Then-President Donald Trump went to his first debate with Democratic challenger Joe Biden in September just three days after testing positive for COVID-19, ex-White House Chief of Staff Mark Meadows writes in his upcoming book, “The Chief’s Chief.”
In a copy of the book obtained by the Guardian, Meadows recalls that then-White House physician Sean Conley called him on September 26 as Trump’s flight to a Pennsylvania rally was taking off to inform the chief of staff that Trump, who seemed to have a “slight cold,” had tested positive for the coronavirus.
When Meadows told Trump about the test results, the then-president responded with something that “rhyme[d] with ‘Oh spit, you’ve gotta be trucking lidding me,'” the ex-White House official quips in his book.
However, Trump got a negative result when the test was repeated with the newer Binax testing kit shortly after Conley’s report, according to Meadows.
Trump took that second test result to mean he had “full permission to press on as if nothing had happened,” Meadows writes. The then-president went to the Pennsylvania rally as planned, and then he held an event with Gold Star families the next day on September 27, where Trump would later claim he might’ve contracted the virus because the families “want to hug me and they want to kiss me.”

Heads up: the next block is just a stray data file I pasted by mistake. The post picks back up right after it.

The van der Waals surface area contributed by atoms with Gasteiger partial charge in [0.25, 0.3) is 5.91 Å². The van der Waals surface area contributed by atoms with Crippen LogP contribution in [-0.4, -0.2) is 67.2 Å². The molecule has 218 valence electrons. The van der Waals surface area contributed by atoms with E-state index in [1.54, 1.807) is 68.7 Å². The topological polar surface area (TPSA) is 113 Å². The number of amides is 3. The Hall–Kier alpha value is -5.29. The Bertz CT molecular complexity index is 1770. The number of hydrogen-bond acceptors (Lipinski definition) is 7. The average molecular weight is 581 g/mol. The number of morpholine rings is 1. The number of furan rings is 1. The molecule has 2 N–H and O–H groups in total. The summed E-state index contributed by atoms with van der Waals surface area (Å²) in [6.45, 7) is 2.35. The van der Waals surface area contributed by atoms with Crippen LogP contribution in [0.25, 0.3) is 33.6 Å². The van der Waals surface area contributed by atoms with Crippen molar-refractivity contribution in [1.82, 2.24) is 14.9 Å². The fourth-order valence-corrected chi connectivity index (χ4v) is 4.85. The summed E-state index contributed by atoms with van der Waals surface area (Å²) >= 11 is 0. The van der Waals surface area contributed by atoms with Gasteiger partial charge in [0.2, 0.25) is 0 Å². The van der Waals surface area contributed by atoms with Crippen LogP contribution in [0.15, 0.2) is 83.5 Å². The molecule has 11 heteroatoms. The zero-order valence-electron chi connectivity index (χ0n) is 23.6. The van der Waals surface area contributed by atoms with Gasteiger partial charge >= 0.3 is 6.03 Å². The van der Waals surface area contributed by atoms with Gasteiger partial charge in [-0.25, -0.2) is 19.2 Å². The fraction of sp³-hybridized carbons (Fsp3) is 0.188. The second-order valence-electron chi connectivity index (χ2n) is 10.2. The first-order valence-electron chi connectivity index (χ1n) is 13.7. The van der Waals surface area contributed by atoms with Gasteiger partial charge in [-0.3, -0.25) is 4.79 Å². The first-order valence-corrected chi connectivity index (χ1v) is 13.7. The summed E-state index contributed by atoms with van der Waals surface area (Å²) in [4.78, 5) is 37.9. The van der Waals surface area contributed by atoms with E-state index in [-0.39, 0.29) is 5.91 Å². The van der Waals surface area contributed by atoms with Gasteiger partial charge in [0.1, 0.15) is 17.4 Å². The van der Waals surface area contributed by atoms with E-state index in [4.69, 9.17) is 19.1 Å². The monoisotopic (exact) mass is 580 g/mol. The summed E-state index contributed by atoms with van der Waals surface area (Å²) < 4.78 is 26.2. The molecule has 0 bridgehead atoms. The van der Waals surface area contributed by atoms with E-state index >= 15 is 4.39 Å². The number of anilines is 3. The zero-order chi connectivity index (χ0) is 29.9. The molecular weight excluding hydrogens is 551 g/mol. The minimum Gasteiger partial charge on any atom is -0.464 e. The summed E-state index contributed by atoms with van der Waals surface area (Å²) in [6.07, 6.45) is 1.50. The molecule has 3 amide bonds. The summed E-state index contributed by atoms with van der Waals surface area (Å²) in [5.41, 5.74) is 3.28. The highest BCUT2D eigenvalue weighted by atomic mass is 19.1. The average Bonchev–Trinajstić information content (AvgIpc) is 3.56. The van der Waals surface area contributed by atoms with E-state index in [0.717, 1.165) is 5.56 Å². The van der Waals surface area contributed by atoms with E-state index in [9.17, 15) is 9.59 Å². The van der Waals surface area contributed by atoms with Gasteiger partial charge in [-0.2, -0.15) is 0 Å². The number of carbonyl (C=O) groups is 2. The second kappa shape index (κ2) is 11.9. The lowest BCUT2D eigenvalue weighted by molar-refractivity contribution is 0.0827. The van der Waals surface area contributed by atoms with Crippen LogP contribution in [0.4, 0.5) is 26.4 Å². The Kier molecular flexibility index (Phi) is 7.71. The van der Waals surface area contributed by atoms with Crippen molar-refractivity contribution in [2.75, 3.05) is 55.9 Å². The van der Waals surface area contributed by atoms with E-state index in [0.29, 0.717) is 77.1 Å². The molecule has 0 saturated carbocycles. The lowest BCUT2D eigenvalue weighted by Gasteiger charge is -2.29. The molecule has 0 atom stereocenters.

Trump also held two press conferences and a White House event in the days after receiving the test results and before his upcoming debate with Biden on September 29, the Guardian notes.
Trump announced on Oct. 2 that he was infected with the virus, three days after the debate. The White House never disclosed the test results he received several days before the debate, and in the wake of Trump’s announcement and subsequent hospitalization on Oct. 2, his medical team repeatedly gave vague and confusing timelines as to when exactly the then-president became sick and when he was aware of his infection.
Conley told the press on Oct. 3 that Trump was “72 hours into the diagnosis,” meaning he would’ve tested positive on Wednesday Sept. 30 — then Conley walked back his statement and claimed he misspoke.
Based on what little information Trump’s medical team did provide, the then-president was definitely symptomatic by Oct. 1.